Milgram concluded:

“Ordinary people, simply doing their jobs, and without any particular hostility on their part, can become agents in a terrible destructive process. Moreover, even when the destructive effects of their work become patently clear, and they are asked to carry out actions incompatible with fundamental standards of morality, relatively few people have the resources needed to resist authority.”

Recommended resource: TED Talk on the Milgram experiment and the Stanford Prison Experiment

Milgram Experiment-like Reality in U.S. Hospitals?

The parallels with U.S. hospitals are disturbingly obvious here.

Doctors, nurses, RTs, et al…
if you’re ordered to follow rules that could hurt or endanger the patient, would you?

Not only do you have authority figures bearing down on you, the administrators have real power to impose repercussions, and you know the supervisors and bureaucrats up close, you’ve observed them in their natural habitat(s) and know that they could really ruin your week if not fire you if you’re “not a team player,” serious powers the Milgram experiment’s authority figures never claimed to have.  Throw in fatigue, patient censuses that often mean 1:30 nurse-to-sick-people ratios, and the self-evident reality that hands-on staff in clinical settings may only see a given patient for a few hours or one shift, then poof, but have to deal with the same supervisor(s) most/all work weeks, and you’re probably going to get 90-95% of staff obeying bad things if it were possible to run a Milgram-type experiment in a hospital situation.

The only time that the order to take me off my normal ventilator and put me on the hospital vent was ultimately not followed, was when a charge nurse (who we never saw) apparently stood up for me in the behind the scenes debate with higher-level administrators.  Then it is an order that authority figures disagree on, and therefore very different for the front-line staff actually doing it.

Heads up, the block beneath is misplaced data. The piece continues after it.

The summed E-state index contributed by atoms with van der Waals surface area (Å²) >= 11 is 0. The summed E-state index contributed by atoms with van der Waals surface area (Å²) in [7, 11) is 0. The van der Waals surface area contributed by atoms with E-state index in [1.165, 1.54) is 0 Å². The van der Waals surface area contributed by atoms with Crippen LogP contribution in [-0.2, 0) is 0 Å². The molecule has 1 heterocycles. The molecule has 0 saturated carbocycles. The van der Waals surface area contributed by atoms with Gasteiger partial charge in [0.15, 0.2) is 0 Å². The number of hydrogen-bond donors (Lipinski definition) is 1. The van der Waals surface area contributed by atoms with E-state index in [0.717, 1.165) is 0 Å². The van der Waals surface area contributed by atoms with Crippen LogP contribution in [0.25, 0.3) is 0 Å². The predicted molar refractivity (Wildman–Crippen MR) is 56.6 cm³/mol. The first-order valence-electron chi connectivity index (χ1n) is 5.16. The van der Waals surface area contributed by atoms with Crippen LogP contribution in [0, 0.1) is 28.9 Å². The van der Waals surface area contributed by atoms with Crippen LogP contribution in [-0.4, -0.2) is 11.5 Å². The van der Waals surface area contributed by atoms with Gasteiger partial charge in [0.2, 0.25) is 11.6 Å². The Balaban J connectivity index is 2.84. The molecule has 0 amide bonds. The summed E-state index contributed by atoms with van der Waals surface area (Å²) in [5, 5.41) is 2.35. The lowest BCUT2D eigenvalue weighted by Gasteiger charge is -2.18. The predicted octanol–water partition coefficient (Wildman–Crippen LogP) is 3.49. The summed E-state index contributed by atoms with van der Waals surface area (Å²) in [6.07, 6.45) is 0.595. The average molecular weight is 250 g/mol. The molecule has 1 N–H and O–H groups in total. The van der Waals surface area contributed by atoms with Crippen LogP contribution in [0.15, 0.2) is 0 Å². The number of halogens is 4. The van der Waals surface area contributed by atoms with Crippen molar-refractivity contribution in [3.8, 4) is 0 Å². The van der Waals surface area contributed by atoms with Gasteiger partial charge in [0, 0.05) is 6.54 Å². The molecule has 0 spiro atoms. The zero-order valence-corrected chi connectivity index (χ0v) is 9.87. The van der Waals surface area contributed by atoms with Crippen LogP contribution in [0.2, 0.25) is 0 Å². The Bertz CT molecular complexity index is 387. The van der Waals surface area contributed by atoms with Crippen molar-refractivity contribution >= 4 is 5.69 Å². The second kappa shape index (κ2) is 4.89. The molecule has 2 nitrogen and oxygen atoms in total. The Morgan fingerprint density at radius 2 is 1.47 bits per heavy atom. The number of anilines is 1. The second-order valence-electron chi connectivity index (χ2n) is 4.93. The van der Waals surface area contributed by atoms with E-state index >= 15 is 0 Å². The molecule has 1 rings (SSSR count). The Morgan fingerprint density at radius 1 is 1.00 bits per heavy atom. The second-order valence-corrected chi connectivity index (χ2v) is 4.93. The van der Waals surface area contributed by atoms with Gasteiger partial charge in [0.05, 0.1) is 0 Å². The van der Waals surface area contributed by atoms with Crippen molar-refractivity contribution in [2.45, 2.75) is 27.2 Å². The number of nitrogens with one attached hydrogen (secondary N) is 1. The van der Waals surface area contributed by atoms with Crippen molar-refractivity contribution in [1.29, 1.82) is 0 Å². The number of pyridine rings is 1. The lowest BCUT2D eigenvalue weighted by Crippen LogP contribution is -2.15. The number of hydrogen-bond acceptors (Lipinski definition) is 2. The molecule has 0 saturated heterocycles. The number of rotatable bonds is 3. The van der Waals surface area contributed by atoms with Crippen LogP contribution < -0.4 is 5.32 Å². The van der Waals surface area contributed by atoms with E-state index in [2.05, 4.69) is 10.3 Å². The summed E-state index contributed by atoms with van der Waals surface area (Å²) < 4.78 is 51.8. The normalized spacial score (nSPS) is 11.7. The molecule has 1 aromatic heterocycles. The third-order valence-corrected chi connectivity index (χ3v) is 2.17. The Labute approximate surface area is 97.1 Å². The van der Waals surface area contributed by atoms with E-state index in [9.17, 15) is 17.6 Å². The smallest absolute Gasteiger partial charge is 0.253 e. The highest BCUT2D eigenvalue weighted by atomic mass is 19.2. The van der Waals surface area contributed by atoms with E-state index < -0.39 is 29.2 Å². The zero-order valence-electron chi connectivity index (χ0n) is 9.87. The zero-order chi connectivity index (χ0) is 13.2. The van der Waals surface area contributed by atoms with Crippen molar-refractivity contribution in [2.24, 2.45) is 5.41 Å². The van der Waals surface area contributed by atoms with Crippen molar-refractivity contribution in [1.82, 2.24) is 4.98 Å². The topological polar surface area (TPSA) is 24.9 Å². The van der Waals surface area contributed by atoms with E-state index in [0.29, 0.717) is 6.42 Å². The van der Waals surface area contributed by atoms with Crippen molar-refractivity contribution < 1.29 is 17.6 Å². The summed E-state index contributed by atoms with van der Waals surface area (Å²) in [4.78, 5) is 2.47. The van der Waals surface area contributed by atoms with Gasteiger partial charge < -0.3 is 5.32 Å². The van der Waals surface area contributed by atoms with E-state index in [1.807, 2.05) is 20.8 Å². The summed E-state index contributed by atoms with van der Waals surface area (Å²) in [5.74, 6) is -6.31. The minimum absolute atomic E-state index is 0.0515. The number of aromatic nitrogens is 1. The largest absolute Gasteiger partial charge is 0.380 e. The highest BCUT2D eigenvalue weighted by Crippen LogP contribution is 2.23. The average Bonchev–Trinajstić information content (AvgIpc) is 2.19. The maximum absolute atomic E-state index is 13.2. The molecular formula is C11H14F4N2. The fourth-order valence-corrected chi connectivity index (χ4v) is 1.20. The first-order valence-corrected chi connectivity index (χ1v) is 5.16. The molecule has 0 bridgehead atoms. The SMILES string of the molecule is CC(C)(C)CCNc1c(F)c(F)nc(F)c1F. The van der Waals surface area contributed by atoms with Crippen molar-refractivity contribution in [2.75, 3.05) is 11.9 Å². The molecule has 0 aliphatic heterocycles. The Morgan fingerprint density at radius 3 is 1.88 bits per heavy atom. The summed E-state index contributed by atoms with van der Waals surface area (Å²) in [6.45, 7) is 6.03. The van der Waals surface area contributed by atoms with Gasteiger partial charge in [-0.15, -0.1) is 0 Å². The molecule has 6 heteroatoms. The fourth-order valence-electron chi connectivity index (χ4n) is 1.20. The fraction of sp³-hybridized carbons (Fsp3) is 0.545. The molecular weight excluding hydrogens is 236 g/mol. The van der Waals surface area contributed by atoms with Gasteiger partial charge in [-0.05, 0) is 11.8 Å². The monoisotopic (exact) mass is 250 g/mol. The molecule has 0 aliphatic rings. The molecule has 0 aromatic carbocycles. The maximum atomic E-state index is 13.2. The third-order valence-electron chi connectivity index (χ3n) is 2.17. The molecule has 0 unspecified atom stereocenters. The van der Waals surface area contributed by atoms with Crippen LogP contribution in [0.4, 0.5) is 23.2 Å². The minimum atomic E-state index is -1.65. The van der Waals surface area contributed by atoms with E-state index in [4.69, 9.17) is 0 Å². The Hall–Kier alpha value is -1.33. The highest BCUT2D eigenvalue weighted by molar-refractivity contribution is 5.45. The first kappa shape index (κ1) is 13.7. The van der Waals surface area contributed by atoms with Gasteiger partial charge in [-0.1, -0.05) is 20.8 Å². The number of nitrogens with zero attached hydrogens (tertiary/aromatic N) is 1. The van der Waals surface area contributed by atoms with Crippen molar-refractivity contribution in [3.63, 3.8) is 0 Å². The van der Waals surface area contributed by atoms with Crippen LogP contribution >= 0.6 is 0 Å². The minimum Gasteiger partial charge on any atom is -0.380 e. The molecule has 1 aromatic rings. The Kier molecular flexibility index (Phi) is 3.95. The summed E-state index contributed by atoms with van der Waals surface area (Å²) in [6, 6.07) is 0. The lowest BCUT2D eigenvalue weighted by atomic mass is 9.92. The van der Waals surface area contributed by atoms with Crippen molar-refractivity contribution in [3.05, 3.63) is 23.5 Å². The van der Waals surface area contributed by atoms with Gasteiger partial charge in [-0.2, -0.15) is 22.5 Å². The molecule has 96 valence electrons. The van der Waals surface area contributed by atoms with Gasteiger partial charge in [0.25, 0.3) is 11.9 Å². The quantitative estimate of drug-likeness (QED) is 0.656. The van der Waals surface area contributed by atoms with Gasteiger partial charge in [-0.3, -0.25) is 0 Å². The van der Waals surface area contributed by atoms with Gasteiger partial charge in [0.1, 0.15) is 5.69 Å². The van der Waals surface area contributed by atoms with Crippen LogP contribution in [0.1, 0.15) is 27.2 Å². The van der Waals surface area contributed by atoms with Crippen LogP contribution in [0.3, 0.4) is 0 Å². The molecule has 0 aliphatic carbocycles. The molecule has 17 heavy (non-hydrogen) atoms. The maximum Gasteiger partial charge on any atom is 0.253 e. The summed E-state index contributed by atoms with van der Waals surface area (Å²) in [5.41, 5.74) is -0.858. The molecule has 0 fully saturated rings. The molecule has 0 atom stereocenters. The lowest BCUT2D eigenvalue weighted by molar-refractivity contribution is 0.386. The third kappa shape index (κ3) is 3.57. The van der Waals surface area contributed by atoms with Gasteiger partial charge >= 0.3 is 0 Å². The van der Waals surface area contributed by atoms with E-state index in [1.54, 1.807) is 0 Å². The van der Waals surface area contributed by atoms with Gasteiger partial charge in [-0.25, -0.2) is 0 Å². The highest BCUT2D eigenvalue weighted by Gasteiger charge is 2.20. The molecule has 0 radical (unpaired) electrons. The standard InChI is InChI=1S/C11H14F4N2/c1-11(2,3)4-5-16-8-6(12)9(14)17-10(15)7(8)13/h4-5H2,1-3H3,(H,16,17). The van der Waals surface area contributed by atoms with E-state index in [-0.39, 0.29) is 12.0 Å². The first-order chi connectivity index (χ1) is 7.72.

James Madison famously wrote: “If angels were to govern men, neither external nor internal controls on government would be necessary.”  Like the founding fathers set out to engineer checks and balances since the republic would be led by “men” not “angels,” the medical sphere should have real controls.  Not to be harsh or judgmental, I just think we should not assume frail humans, fatigued and under the gun to OBEY the boss, will be moral heroes 100 percent of the time.  As “Publius” and also “Publius” (James Madison and Alexander Hamilton) articulated in the Federalist Papers, banking on mankind to be consistently angelic is a really bad bet.  Not trying to malign anybody, just trying to look at human social behavior as it is.

Front-line staff need good conditions, whistleblower protections with real teeth, flexibility to improvise, trust in their decision-making, and the main “performance metrics” should be patient outcomes and happiness.  You can’t have bad incentives so divorced from patient outcomes, entirely non aligned with the task of helping people, and have functional health care.

VA hospital execs were given performance bonuses $$$$ for meeting certain metrics, like first appointment for veterans after intake within 14 days, and, quelle surprise, the incentives being to cook the books—and as far as I know that structure of cash bonus incentives is still in place—documenting fictions was exactly what resulted, it being in the hospital leaders’ own best interests to rack up performance pay and reassure the higher-ups that their impossible goals were going forward just swimmingly. This is why VA secretary Eric Shinseki was so clueless… the culture was to tell everybody at the top of the VA food chain only what they want to hear.

It’s a cold and bleak world, but there are still lots of good people, people of conscience in medicine who take their oaths to patients (e.g. “Primum non nocere,” first, do no harm) as serious life missions.  There are points of light, “diamonds in the rough.” Some of these med-people of conscience have blogs.